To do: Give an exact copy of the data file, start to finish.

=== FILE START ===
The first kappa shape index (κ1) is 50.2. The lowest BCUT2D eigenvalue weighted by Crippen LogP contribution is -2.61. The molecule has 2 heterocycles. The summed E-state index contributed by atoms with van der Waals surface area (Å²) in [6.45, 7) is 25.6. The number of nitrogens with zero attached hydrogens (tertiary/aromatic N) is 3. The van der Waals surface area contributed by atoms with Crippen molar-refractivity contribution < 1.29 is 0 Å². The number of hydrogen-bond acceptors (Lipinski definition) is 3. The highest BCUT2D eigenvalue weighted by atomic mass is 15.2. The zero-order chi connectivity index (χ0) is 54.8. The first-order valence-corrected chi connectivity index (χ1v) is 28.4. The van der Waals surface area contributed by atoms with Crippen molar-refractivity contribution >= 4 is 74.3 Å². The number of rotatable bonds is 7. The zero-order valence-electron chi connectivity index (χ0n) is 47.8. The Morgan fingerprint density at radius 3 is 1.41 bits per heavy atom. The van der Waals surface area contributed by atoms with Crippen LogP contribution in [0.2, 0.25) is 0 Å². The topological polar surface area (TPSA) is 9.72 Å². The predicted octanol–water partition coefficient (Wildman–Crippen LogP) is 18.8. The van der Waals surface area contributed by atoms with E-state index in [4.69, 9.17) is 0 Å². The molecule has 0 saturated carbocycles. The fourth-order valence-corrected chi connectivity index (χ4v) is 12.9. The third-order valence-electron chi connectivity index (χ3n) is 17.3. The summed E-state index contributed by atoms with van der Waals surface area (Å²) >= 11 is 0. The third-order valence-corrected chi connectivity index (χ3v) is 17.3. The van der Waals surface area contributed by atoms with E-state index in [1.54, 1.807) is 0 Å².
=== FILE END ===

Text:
The first kappa shape index (κ1) is 50.2. The lowest BCUT2D eigenvalue weighted by Crippen LogP contribution is -2.61. The molecule has 2 heterocycles. The summed E-state index contributed by atoms with van der Waals surface area (Å²) in [6.45, 7) is 25.6. The number of nitrogens with zero attached hydrogens (tertiary/aromatic N) is 3. The van der Waals surface area contributed by atoms with Crippen molar-refractivity contribution < 1.29 is 0 Å². The number of hydrogen-bond acceptors (Lipinski definition) is 3. The highest BCUT2D eigenvalue weighted by atomic mass is 15.2. The zero-order chi connectivity index (χ0) is 54.8. The first-order valence-corrected chi connectivity index (χ1v) is 28.4. The van der Waals surface area contributed by atoms with Crippen molar-refractivity contribution >= 4 is 74.3 Å². The number of rotatable bonds is 7. The zero-order valence-electron chi connectivity index (χ0n) is 47.8. The Morgan fingerprint density at radius 3 is 1.41 bits per heavy atom. The van der Waals surface area contributed by atoms with Crippen LogP contribution in [0.2, 0.25) is 0 Å². The topological polar surface area (TPSA) is 9.72 Å². The predicted octanol–water partition coefficient (Wildman–Crippen LogP) is 18.8. The van der Waals surface area contributed by atoms with E-state index in [4.69, 9.17) is 0 Å². The molecule has 0 saturated carbocycles. The fourth-order valence-corrected chi connectivity index (χ4v) is 12.9. The third-order valence-electron chi connectivity index (χ3n) is 17.3. The summed E-state index contributed by atoms with van der Waals surface area (Å²) >= 11 is 0. The third-order valence-corrected chi connectivity index (χ3v) is 17.3. The van der Waals surface area contributed by atoms with E-state index in [1.54, 1.807) is 0 Å².